Small increases in public support for policies to address problems such as obesity, gun crime and climate change could be achieved by providing evidence about what works, according to the first systematic review of studies exploring the impact of communicating policy effectiveness on public support, published today in Royal Society Open Science.
Concerted national and international efforts are needed to tackle complex threats to population and planetary health. Public support is often critical for policymakers, raising the question of what predicts public support. Perceived effectiveness of a policy has consistently been found to be one of the strongest predictors of support for policies across a range of areas.
Evidence to date is mixed on whether support is increased by communicating evidence of policy effectiveness.
The researchers undertook a systematic review of research on this topic to address these mixed results; analysing 35 studies of experiments that looked at participants’ views after exposure to evidence about what works, compared with those who were not exposed to evidence. They also analysed 10 studies that tested public support after communicating the ineffectiveness of a policy.
The team found that communicating evidence that policies are effective increased support by around 4% points and conversely, communicating evidence of ineffectiveness reduced support by around 6% points.
So, for a policy that receives approximately 50% support—such as a levy on sugar-sweetened beverages—communicating effectiveness could increase support to 54% whereas communicating ineffectiveness could decrease support to 44%.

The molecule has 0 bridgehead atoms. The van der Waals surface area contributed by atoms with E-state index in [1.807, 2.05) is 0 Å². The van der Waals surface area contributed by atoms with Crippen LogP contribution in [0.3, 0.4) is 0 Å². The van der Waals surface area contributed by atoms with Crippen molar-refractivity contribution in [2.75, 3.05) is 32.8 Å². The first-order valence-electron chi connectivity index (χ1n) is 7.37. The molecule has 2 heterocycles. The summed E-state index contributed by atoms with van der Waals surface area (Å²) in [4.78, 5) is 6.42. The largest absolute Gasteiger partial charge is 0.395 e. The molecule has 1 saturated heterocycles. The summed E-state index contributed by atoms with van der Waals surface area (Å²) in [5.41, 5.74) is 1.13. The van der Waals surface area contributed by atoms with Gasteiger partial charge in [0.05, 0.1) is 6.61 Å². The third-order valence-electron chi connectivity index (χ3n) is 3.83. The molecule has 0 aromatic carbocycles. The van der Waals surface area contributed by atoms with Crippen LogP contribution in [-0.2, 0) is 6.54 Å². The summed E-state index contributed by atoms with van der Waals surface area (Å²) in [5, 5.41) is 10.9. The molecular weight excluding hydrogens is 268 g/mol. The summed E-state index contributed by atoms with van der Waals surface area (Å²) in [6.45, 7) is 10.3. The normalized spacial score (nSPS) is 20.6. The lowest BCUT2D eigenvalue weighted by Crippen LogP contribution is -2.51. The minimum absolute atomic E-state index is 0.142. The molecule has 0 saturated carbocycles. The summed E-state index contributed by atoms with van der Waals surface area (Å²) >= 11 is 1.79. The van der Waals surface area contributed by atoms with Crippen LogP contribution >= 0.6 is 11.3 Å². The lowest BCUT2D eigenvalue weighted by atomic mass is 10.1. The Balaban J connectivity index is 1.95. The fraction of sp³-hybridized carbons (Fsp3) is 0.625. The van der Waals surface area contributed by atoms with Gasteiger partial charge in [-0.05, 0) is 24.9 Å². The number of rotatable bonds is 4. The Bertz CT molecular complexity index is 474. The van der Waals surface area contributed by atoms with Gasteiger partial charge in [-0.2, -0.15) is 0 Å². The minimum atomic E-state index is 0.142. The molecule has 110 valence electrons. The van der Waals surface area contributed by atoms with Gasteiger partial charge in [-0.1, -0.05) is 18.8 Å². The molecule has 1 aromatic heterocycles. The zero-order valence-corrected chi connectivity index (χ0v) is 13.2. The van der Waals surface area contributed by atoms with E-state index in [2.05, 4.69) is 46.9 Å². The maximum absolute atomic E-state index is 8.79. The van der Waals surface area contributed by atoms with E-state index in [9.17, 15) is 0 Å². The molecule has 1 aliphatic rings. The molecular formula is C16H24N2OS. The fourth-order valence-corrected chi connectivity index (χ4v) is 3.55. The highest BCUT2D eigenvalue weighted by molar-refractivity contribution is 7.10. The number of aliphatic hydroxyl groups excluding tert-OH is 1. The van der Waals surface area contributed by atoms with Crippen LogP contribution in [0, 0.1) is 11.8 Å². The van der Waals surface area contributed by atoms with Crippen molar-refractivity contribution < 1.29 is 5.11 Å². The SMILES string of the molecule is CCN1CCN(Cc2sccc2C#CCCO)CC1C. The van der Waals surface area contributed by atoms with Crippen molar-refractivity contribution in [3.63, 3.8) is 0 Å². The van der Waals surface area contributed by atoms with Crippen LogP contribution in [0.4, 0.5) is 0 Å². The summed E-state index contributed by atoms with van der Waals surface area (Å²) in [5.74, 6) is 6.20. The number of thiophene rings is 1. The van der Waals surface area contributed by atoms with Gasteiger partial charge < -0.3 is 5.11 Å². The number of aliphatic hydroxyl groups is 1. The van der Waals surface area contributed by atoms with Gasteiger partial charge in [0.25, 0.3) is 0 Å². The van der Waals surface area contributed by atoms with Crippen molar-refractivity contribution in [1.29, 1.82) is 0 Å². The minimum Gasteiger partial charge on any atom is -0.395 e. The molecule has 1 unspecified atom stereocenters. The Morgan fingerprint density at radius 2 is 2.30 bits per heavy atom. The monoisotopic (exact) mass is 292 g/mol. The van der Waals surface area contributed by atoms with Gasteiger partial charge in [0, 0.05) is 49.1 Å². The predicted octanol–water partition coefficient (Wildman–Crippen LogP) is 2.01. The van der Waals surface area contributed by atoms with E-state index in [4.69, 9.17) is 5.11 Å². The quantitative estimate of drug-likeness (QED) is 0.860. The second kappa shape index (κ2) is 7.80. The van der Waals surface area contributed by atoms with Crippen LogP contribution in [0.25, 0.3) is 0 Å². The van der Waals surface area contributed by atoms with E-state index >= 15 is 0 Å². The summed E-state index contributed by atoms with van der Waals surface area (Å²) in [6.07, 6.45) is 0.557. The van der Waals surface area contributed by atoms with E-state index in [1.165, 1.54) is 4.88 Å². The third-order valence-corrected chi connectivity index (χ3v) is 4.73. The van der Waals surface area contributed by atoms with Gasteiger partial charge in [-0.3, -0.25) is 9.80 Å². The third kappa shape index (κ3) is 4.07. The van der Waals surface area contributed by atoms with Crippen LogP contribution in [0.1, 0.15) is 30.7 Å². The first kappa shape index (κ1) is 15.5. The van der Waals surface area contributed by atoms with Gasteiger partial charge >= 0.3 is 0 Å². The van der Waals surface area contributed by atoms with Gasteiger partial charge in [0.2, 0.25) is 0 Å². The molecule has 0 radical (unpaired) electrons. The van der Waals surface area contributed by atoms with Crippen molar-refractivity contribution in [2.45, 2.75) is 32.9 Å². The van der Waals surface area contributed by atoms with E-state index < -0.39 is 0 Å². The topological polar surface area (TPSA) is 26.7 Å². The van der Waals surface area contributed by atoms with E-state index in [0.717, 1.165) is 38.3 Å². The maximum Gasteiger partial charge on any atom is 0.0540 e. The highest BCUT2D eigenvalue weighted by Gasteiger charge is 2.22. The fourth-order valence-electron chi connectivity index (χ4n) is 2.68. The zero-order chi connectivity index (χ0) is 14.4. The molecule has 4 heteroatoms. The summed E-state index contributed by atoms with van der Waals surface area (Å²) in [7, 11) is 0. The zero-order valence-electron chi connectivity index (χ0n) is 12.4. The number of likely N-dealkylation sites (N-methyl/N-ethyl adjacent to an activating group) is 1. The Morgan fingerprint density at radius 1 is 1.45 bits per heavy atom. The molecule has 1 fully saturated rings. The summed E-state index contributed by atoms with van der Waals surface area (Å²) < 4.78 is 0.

The research team explain that no such studies are available yet on what happens in the real world, where there are multiple messages competing for public attention on many different issues. But results from this study show that opponents of any given policy may be successful in reducing public support for it by communicating evidence that it won’t work.
This review provides the most robust evidence to date on what happens to public support when you communicate evidence that a policy is effective or not effective. The changes we find might seem small but presidential elections and referenda outcomes have hung on less”
– Professor Theresa Marteau, co-author and Director of the Behaviour and Health Research Unit
The study was funded by the National Institute for Health Research (NIHR).
J Reynolds, K Stautz, M Pilling, S van der Linden, T Marteau, ‘Communicating the effectiveness and ineffectiveness of government policies and its impact on public support: a systematic review with meta-analysis‘ Royal Society Open Science
Contact: Lucy Lloyd, Communications Manager, Primary Care Unit